7 Reasons to Change Jobs and 1 Surprising Reason to Stay

By Mary Foley

Even if you’re not looking for a career as a software developer, accountant, marketing analyst or one of the other top jobs for 2013, you may be considering a job change in the near future.  But, should you?  Yes.  Even if you are grateful for having a job in this challenging economy, that doesn’t mean you are stuck.  Here are seven good reasons to change jobs and one surprising reason to stay.

7 Reasons to Change Jobs

1.  You don't enjoy your daily tasks and activities.  Perhaps once you did, but now you've mastered them and want a new challenge.  Or, the job has never been a good fit for your abilities. According to the Society of Human Resources’ (SHRM) 2012 Employee Satisfaction and Engagement report, the opportunity to use your skills and abilities was the top factor for employee job satisfaction.

2.  You don't enjoy the people you work with.  One of the biggest reasons people want to change jobs is because of their boss.  The SHRM report found that your relationship with your immediate supervisor was in the top five factors to employee job satisfaction. Co-workers can also make your daily life pleasant or a pain in the neck.  Who you work with counts.

3.  You can't move up like you want to.  Perhaps it's because of the glass ceiling or that the job opportunities at higher levels just aren't there.

4.  You want to make more money.  Compensation/pay was the also in SHRM’s top five factors for employee satisfaction.  Sometimes the best way to get a pay increase for your current skills is to change companies, especially if you've been at the same company for a long time.  You get stuck in a cycle of pay increases based on merit rather than what your skills are worth in the marketplace.  That happened to me after 10 years at AOL and was one of the reasons why I had to move on.

5.  The job demands more from you in ways that you don't want to give (e.g., time or travel).  Perhaps it's a new commute that's just too much or that you've decided the price for gaining responsibility and a bigger paycheck isn't worth it.  This is something only you can decide.

6.  Your job is going away due to downsizing or otherwise.  This one speaks for itself.

7.  You're moving out of the area.  And working virtually is not an option.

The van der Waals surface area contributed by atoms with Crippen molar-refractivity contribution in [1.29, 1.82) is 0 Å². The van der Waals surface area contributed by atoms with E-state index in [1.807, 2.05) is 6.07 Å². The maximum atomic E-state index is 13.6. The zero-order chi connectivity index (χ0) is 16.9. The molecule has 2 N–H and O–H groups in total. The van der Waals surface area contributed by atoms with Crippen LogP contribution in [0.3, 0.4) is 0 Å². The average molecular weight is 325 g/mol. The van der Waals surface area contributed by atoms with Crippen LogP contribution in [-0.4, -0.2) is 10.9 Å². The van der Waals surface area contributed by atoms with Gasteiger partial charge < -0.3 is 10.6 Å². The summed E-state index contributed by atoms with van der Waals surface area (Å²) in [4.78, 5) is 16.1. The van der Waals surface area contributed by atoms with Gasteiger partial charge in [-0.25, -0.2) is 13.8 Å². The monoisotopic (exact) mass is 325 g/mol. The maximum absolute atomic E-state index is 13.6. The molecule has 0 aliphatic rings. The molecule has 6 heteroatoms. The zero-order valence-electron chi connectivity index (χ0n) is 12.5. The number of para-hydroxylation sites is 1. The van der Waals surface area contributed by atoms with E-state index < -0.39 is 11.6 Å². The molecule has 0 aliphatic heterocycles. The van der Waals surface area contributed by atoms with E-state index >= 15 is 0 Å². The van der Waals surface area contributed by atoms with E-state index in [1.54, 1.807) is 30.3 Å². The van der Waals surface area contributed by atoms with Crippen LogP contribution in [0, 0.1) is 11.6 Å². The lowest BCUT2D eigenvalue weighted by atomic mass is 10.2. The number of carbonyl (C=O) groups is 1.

1 Surprising Reason to Stay

There are instances, however, when I think it's worth sticking to your current job and try to work through your dissatisfaction.  Perhaps you recently took a new job and it’s not going as expected.  Maybe the manager doesn't seem happy with your work, but won't tell you why.  Or, you’re now being told about duties that weren’t brought up when you interviewed.

Unmet expectations.  That's the key thing here.  When your ideas about what your job entails is different from what it really is or has become, the best thing to do is to proactively identify and address the gap with the person who can do something about it, often your manager. 

This is easier said than done.  It's far easier to convince yourself you need to change jobs than it is to get uncomfortable and deal with the conflict.  By having the courage to express your frustrations and being willing to talk through it, you may find that changes can be made that make your job enjoyable, maybe even better than you originally imagined.  At the very least you will learn something valuable to take into your next position. You owe it to yourself to try. 

When I first became Corporate Training Manager for AOL I was thrilled!  It was all I thought it was going to be.  However, after a few years of enjoying the position and producing results, dissatisfaction started to creep in.  I was ready for more and believed I'd earned a new opportunity.  The more time passed without my boss saying anything about the next step for me, the more dissatisfied I became. 

I finally realized that if I wanted to talk about it, I had to bring it up.  At our one-on-one meeting I told him I was interested in moving up and wanted to know, in his opinion, what I had to do for that to happen.  That was the beginning of a dialogue that spread over several months.  At the same time I also started to ask colleagues about their impressions of my performance to get feedback. 

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